"True love is not a feeling by which we are overwhelmed," said Scott Peck. "It is a committed, thoughtful decision... This person has made a commitment to be loving whether or not the loving feeling is present."
In The Art of Loving, Erich Fromm starts with the same premise, and extrapolates what this means for marriage:
"This being so, it should not make any difference whom we love. Love should be essentially an act of will, of decision to commit my life completely to that of one other person. This is, indeed, the rationale behind the idea of the insolubility of marriage, as it is behind the many forms of traditional marriage in which the two partners never choose each other, but are chosen for each other— and yet are expected to love each other...
To love somebody is not just a strong feeling— it is a decision, it is a judgment, it is a promise. If love were only a feeling, there would be no basis for the promise to love each other forever. A feeling comes and it may go. How can I judge that it will stay forever, when my act does not involve judgment and decision?"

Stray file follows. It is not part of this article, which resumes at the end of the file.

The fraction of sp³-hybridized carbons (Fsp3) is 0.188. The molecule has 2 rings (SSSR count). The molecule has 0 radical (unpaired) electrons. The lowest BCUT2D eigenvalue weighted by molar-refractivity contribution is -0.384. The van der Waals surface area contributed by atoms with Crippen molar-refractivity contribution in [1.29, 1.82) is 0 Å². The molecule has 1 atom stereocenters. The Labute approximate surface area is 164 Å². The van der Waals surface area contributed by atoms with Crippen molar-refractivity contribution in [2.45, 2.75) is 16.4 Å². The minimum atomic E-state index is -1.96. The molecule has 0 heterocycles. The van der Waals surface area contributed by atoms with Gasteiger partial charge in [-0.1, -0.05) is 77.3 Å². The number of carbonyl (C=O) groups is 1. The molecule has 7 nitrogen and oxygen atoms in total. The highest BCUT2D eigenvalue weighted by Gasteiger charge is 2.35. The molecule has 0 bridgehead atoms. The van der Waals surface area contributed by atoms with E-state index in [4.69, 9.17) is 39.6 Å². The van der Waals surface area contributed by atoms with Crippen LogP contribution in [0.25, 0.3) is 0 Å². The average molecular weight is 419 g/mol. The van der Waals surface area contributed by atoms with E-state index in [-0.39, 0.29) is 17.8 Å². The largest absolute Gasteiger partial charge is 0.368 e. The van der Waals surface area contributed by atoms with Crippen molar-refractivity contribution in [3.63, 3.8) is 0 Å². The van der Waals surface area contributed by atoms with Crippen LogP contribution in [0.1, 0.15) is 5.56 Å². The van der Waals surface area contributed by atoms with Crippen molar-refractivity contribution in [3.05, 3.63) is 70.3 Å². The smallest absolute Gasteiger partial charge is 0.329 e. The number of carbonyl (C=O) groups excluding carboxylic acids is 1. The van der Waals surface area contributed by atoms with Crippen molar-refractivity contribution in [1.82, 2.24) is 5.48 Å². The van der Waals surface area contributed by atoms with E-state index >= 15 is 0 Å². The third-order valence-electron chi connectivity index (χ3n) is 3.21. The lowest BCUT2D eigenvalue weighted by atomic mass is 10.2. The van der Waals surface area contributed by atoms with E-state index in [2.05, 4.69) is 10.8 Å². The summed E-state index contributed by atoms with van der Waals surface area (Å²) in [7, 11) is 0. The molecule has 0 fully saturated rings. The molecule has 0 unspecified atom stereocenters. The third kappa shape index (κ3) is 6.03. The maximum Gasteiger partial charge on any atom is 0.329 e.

However, Fromm continues, it's not that simple:
"Inasmuch as we are all one, we can love everybody in the same way in the sense of brotherly love. But inasmuch as we are all also different, erotic love requires certain specific, highly individual elements which exist between some people but not between all.
Both views then, that of erotic love as completely individual attraction, unique between two specific persons, as well as the other view that erotic love is nothing but an act of will, are true— or, as it may be put more aptly, the truth is neither this nor that. Hence the idea of a relationship which can be easily dissolved if one is not successful with it is as erroneous as the idea that under no circumstances must the relationship be dissolved."